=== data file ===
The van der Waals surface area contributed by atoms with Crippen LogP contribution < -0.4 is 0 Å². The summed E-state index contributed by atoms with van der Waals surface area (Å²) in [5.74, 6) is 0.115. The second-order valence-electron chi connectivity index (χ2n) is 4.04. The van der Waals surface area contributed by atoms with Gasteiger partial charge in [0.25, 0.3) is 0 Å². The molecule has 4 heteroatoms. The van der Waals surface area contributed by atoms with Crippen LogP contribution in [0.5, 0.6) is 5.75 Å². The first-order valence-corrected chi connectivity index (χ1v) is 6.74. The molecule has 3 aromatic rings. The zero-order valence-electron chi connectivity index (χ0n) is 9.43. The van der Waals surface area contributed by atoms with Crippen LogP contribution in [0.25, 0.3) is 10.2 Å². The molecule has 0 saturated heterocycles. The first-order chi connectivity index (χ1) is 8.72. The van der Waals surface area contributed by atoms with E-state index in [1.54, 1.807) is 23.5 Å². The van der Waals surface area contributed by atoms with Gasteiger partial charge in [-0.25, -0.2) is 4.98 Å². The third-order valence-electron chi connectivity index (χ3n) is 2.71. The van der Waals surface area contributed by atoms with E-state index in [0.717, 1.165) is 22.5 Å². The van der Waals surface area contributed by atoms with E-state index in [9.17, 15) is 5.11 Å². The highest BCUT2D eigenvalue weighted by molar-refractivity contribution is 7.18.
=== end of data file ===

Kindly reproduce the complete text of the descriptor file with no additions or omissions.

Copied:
The van der Waals surface area contributed by atoms with Crippen LogP contribution < -0.4 is 0 Å². The summed E-state index contributed by atoms with van der Waals surface area (Å²) in [5.74, 6) is 0.115. The second-order valence-electron chi connectivity index (χ2n) is 4.04. The van der Waals surface area contributed by atoms with Gasteiger partial charge in [0.25, 0.3) is 0 Å². The molecule has 4 heteroatoms. The van der Waals surface area contributed by atoms with Crippen LogP contribution in [0.5, 0.6) is 5.75 Å². The first-order valence-corrected chi connectivity index (χ1v) is 6.74. The molecule has 3 aromatic rings. The zero-order valence-electron chi connectivity index (χ0n) is 9.43. The van der Waals surface area contributed by atoms with Crippen LogP contribution in [0.25, 0.3) is 10.2 Å². The molecule has 0 saturated heterocycles. The first-order chi connectivity index (χ1) is 8.72. The van der Waals surface area contributed by atoms with E-state index in [1.54, 1.807) is 23.5 Å². The van der Waals surface area contributed by atoms with Gasteiger partial charge in [-0.25, -0.2) is 4.98 Å². The third-order valence-electron chi connectivity index (χ3n) is 2.71. The van der Waals surface area contributed by atoms with E-state index in [0.717, 1.165) is 22.5 Å². The van der Waals surface area contributed by atoms with E-state index in [9.17, 15) is 5.11 Å². The highest BCUT2D eigenvalue weighted by molar-refractivity contribution is 7.18.